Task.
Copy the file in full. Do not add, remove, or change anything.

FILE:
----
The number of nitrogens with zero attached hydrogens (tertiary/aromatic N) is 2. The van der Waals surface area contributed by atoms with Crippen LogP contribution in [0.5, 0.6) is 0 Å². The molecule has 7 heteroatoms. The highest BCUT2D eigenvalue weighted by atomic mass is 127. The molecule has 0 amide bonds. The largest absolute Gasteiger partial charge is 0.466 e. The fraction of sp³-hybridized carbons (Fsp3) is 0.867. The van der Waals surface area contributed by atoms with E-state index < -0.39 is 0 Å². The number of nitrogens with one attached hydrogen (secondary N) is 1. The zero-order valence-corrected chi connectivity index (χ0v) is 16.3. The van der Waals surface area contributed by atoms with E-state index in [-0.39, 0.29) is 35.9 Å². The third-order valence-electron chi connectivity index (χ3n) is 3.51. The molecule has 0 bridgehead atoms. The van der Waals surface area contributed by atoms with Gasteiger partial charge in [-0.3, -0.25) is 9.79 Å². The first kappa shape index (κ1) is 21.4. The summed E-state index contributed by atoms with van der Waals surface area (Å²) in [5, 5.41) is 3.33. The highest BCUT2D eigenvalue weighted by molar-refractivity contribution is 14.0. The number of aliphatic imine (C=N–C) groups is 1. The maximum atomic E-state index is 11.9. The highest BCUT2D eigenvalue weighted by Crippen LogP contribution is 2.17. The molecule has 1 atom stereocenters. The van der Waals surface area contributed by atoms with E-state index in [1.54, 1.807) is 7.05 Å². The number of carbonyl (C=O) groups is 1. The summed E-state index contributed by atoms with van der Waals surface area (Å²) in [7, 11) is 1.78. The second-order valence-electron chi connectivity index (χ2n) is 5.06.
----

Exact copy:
The number of nitrogens with zero attached hydrogens (tertiary/aromatic N) is 2. The van der Waals surface area contributed by atoms with Crippen LogP contribution in [0.5, 0.6) is 0 Å². The molecule has 7 heteroatoms. The highest BCUT2D eigenvalue weighted by atomic mass is 127. The molecule has 0 amide bonds. The largest absolute Gasteiger partial charge is 0.466 e. The fraction of sp³-hybridized carbons (Fsp3) is 0.867. The van der Waals surface area contributed by atoms with E-state index < -0.39 is 0 Å². The number of nitrogens with one attached hydrogen (secondary N) is 1. The zero-order valence-corrected chi connectivity index (χ0v) is 16.3. The van der Waals surface area contributed by atoms with E-state index in [-0.39, 0.29) is 35.9 Å². The third-order valence-electron chi connectivity index (χ3n) is 3.51. The molecule has 0 bridgehead atoms. The van der Waals surface area contributed by atoms with Gasteiger partial charge in [-0.3, -0.25) is 9.79 Å². The first kappa shape index (κ1) is 21.4. The summed E-state index contributed by atoms with van der Waals surface area (Å²) in [5, 5.41) is 3.33. The highest BCUT2D eigenvalue weighted by molar-refractivity contribution is 14.0. The number of aliphatic imine (C=N–C) groups is 1. The maximum atomic E-state index is 11.9. The highest BCUT2D eigenvalue weighted by Crippen LogP contribution is 2.17. The molecule has 1 atom stereocenters. The van der Waals surface area contributed by atoms with E-state index in [1.54, 1.807) is 7.05 Å². The number of carbonyl (C=O) groups is 1. The summed E-state index contributed by atoms with van der Waals surface area (Å²) in [7, 11) is 1.78. The second-order valence-electron chi connectivity index (χ2n) is 5.06.